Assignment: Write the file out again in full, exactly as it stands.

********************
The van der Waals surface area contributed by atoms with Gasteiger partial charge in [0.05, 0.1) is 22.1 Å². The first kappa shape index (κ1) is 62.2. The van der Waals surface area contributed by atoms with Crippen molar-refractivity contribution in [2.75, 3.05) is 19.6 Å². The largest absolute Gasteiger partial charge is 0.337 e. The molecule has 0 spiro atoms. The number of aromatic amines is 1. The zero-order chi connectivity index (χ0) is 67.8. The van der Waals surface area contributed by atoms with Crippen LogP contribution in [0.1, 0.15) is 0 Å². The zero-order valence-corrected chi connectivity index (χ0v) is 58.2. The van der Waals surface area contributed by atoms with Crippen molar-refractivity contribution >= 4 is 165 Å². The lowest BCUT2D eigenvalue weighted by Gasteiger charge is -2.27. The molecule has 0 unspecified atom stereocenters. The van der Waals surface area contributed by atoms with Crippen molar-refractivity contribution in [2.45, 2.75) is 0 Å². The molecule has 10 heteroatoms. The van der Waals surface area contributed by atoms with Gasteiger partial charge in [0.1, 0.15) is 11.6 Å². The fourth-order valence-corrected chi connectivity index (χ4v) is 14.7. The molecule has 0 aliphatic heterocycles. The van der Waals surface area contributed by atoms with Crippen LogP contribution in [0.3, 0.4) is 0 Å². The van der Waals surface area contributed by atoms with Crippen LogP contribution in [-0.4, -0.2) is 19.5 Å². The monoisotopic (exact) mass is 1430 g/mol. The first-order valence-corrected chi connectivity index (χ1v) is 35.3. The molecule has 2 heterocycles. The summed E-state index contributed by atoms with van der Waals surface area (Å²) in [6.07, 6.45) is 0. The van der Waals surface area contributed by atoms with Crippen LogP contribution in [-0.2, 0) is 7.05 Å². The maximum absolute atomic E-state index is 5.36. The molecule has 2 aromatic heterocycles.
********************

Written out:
The van der Waals surface area contributed by atoms with Gasteiger partial charge in [0.05, 0.1) is 22.1 Å². The first kappa shape index (κ1) is 62.2. The van der Waals surface area contributed by atoms with Crippen molar-refractivity contribution in [2.75, 3.05) is 19.6 Å². The largest absolute Gasteiger partial charge is 0.337 e. The molecule has 0 spiro atoms. The number of aromatic amines is 1. The zero-order chi connectivity index (χ0) is 67.8. The van der Waals surface area contributed by atoms with Crippen LogP contribution in [0.1, 0.15) is 0 Å². The zero-order valence-corrected chi connectivity index (χ0v) is 58.2. The van der Waals surface area contributed by atoms with Crippen molar-refractivity contribution >= 4 is 165 Å². The lowest BCUT2D eigenvalue weighted by Gasteiger charge is -2.27. The molecule has 0 unspecified atom stereocenters. The van der Waals surface area contributed by atoms with Crippen molar-refractivity contribution in [2.45, 2.75) is 0 Å². The molecule has 10 heteroatoms. The van der Waals surface area contributed by atoms with Gasteiger partial charge in [0.1, 0.15) is 11.6 Å². The fourth-order valence-corrected chi connectivity index (χ4v) is 14.7. The molecule has 0 aliphatic heterocycles. The van der Waals surface area contributed by atoms with Crippen LogP contribution in [0.3, 0.4) is 0 Å². The van der Waals surface area contributed by atoms with Crippen LogP contribution in [-0.4, -0.2) is 19.5 Å². The monoisotopic (exact) mass is 1430 g/mol. The first-order valence-corrected chi connectivity index (χ1v) is 35.3. The molecule has 2 heterocycles. The summed E-state index contributed by atoms with van der Waals surface area (Å²) in [6.07, 6.45) is 0. The van der Waals surface area contributed by atoms with Crippen LogP contribution in [-0.2, 0) is 7.05 Å². The maximum absolute atomic E-state index is 5.36. The molecule has 2 aromatic heterocycles.